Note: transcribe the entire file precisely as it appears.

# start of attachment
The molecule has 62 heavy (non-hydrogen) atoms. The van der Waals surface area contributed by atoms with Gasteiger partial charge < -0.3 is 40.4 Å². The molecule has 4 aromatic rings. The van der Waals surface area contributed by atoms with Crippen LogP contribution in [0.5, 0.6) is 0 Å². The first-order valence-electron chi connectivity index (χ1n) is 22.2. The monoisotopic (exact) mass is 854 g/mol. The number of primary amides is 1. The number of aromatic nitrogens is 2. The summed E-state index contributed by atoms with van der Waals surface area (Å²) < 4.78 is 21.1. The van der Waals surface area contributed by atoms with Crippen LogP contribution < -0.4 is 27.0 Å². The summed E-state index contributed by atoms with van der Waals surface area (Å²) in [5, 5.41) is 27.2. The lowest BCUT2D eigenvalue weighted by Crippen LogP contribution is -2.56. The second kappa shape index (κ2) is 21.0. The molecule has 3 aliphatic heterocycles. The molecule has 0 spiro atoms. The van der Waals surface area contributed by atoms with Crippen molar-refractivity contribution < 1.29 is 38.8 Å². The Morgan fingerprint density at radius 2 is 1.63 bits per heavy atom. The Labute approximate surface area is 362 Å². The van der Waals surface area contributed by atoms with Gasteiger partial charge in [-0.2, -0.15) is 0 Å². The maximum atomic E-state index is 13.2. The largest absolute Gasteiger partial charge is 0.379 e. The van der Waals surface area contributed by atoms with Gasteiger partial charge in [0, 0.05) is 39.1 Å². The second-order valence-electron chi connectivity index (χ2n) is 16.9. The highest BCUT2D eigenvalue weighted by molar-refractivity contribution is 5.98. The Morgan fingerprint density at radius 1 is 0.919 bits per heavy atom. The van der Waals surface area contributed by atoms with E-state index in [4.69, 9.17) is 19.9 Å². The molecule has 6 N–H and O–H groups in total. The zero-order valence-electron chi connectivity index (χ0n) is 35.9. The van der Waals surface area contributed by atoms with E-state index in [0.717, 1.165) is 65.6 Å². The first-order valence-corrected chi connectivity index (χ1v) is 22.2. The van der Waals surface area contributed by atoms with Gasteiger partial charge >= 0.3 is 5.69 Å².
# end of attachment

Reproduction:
The molecule has 62 heavy (non-hydrogen) atoms. The van der Waals surface area contributed by atoms with Gasteiger partial charge < -0.3 is 40.4 Å². The molecule has 4 aromatic rings. The van der Waals surface area contributed by atoms with Crippen LogP contribution in [0.5, 0.6) is 0 Å². The first-order valence-electron chi connectivity index (χ1n) is 22.2. The monoisotopic (exact) mass is 854 g/mol. The number of primary amides is 1. The number of aromatic nitrogens is 2. The summed E-state index contributed by atoms with van der Waals surface area (Å²) < 4.78 is 21.1. The van der Waals surface area contributed by atoms with Crippen LogP contribution < -0.4 is 27.0 Å². The summed E-state index contributed by atoms with van der Waals surface area (Å²) in [5, 5.41) is 27.2. The lowest BCUT2D eigenvalue weighted by Crippen LogP contribution is -2.56. The second kappa shape index (κ2) is 21.0. The molecule has 3 aliphatic heterocycles. The molecule has 0 spiro atoms. The van der Waals surface area contributed by atoms with Crippen molar-refractivity contribution < 1.29 is 38.8 Å². The Morgan fingerprint density at radius 2 is 1.63 bits per heavy atom. The Labute approximate surface area is 362 Å². The van der Waals surface area contributed by atoms with Gasteiger partial charge in [-0.2, -0.15) is 0 Å². The maximum atomic E-state index is 13.2. The largest absolute Gasteiger partial charge is 0.379 e. The van der Waals surface area contributed by atoms with Gasteiger partial charge in [0, 0.05) is 39.1 Å². The second-order valence-electron chi connectivity index (χ2n) is 16.9. The highest BCUT2D eigenvalue weighted by molar-refractivity contribution is 5.98. The Morgan fingerprint density at radius 1 is 0.919 bits per heavy atom. The van der Waals surface area contributed by atoms with E-state index in [4.69, 9.17) is 19.9 Å². The molecule has 6 N–H and O–H groups in total. The zero-order valence-electron chi connectivity index (χ0n) is 35.9. The van der Waals surface area contributed by atoms with E-state index in [0.717, 1.165) is 65.6 Å². The first-order valence-corrected chi connectivity index (χ1v) is 22.2. The van der Waals surface area contributed by atoms with Gasteiger partial charge >= 0.3 is 5.69 Å².